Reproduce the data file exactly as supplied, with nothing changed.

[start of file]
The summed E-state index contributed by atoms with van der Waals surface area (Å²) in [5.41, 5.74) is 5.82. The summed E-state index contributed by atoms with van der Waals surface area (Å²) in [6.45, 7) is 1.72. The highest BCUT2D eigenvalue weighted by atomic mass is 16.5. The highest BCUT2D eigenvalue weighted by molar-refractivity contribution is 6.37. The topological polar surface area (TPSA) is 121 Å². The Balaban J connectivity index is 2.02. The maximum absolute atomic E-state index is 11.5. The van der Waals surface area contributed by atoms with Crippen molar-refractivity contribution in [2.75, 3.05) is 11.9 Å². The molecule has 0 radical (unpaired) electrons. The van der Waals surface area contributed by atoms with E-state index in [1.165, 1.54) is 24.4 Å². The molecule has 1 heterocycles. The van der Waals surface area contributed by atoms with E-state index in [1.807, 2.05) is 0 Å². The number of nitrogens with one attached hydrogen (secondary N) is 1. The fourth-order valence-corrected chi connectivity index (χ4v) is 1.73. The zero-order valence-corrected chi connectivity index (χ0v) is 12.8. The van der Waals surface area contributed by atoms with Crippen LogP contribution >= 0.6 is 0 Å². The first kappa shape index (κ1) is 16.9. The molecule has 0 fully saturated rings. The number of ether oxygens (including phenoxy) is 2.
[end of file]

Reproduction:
The summed E-state index contributed by atoms with van der Waals surface area (Å²) in [5.41, 5.74) is 5.82. The summed E-state index contributed by atoms with van der Waals surface area (Å²) in [6.45, 7) is 1.72. The highest BCUT2D eigenvalue weighted by atomic mass is 16.5. The highest BCUT2D eigenvalue weighted by molar-refractivity contribution is 6.37. The topological polar surface area (TPSA) is 121 Å². The Balaban J connectivity index is 2.02. The maximum absolute atomic E-state index is 11.5. The van der Waals surface area contributed by atoms with Crippen molar-refractivity contribution in [2.75, 3.05) is 11.9 Å². The molecule has 0 radical (unpaired) electrons. The van der Waals surface area contributed by atoms with E-state index in [1.165, 1.54) is 24.4 Å². The molecule has 1 heterocycles. The van der Waals surface area contributed by atoms with E-state index in [1.807, 2.05) is 0 Å². The number of nitrogens with one attached hydrogen (secondary N) is 1. The fourth-order valence-corrected chi connectivity index (χ4v) is 1.73. The zero-order valence-corrected chi connectivity index (χ0v) is 12.8. The van der Waals surface area contributed by atoms with Crippen LogP contribution >= 0.6 is 0 Å². The first kappa shape index (κ1) is 16.9. The molecule has 0 fully saturated rings. The number of ether oxygens (including phenoxy) is 2.